However, there has been an undercurrent brewing for the last several months, and a deeper dive exposes storm clouds that have gathered on the horizon. Global economies showed signs of weakening throughout much of 2018, most notably in China. Despite the strong December payroll report, a widely-followed report published in early January from the Institute for Supply Management (ISM) suggested manufacturing orders fell precipitously in December, with the index showing its largest one-month decline in the last ten years. Further analysis suggests recent strength in GDP may have been businesses building inventories in front of expected tariff increases, a one-time impact that does not portend future growth. The “sugar high” the U.S. economy enjoyed as a result of the Trump tax cut has about run its course, having had only a minor effect on capital investment. The looming threat of a “trade war” with China and potentially other U.S. trading partners has hung over investors’ heads for the last several months and caused their economies to slow. Increasingly, both fixed income and equity investors are concerned with the impact of the U.S. Treasury coming to market in 2019 to fund government deficits that will approach or exceed $1 trillion.

The mid-term elections held few surprises, but investors collectively wonder what the Democratic resurgence will mean—both in terms of policy, and in terms of the Presidency. We seem to have withstood the known unknowns of the Trump Presidency, but fret over the political unknowns which lie ahead.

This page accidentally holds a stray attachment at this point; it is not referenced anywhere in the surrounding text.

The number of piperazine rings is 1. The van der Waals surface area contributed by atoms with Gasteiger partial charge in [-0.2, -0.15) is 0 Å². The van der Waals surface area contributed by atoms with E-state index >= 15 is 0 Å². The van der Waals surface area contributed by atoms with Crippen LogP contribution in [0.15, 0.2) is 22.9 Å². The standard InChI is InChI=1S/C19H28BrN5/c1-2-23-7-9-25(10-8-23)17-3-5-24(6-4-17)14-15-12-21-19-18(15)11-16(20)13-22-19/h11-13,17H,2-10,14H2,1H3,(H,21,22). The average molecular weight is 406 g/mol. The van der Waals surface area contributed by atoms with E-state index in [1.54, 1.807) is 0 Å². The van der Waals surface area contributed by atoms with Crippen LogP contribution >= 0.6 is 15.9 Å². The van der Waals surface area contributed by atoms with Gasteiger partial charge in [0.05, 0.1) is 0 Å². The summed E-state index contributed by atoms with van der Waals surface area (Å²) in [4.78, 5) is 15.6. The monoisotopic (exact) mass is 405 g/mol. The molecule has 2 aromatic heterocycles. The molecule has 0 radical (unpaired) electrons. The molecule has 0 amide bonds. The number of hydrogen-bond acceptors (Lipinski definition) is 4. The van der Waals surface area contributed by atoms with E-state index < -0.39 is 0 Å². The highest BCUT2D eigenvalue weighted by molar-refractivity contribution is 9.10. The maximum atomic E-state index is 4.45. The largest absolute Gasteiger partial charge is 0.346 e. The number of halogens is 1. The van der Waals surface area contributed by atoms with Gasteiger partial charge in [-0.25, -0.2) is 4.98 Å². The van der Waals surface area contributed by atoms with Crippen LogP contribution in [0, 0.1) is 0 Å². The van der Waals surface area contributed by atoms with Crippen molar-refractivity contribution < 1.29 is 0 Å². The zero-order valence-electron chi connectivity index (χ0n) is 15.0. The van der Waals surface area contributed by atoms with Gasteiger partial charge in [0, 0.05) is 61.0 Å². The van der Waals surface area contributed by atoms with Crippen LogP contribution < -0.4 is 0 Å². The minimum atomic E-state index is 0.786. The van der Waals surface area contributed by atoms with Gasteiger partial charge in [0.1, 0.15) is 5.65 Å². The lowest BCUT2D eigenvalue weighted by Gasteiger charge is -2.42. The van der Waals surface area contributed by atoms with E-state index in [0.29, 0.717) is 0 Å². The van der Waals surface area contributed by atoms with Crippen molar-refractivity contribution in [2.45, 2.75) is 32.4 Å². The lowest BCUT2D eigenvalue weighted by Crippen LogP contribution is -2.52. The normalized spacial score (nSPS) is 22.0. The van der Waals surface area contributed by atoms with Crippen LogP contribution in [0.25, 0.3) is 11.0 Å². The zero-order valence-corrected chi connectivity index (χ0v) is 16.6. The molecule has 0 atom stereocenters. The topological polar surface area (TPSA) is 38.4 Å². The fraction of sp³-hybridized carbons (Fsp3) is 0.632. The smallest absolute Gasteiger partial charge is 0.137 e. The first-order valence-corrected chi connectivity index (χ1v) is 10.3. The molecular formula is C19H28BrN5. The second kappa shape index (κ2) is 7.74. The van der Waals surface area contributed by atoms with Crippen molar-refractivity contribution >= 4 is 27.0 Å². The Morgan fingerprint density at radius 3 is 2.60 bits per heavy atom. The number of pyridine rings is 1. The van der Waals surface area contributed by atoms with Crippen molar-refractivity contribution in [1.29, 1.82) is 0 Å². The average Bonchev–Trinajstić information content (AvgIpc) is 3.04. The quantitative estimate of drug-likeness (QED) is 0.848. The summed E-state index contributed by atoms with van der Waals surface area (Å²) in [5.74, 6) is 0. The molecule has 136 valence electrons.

To this political uncertainty, we add the usual rate hiking cycle of the Federal Reserve Board late in an economic expansion. All cycles are unique, and the Fed typically does not execute perfectly in attempting to allow a moderate expansion with little price pressure. This cycle is unique in at least two ways: The Fed is raising rates from a very low level, and it has embarked on the hikes with little sign of above-target inflation.

Washington, D.C. is right in the bullseye if we are looking for the cause of the withering confidence, lack of visibility, and increased volatility. As a result we find ourselves in an interesting position. We have a lot of confidence in the U.S. economy, and its ability to quickly adapt to changing circumstances. As we have said in the past, we are not “market timers” nor macroeconomic forecasters, and we do not have a specific economic forecast for 2019. The recent market sell-off has provided opportunities to buy very good businesses at more attractive prices, including many that we already own. While our short-term results have been unsatisfying, we believe the longer-term value inherent in our holdings is better than it has been in some time. Hopefully our political leaders will work to restore stability in the U.S. and around the world, which would be a positive development for global economic growth.



This commentary is provided courtesy of our affiliate, Great Lakes Advisors. This manager commentary represents an assessment of the market environment at a specific point in time and is not intended to be a forecast of future events, or a guarantee of future results. This information should not be relied upon by the reader as research or investment advice. No mention of particular securities should be construed as a recommendation or considered an offer to sell or a solicitation to buy any securities.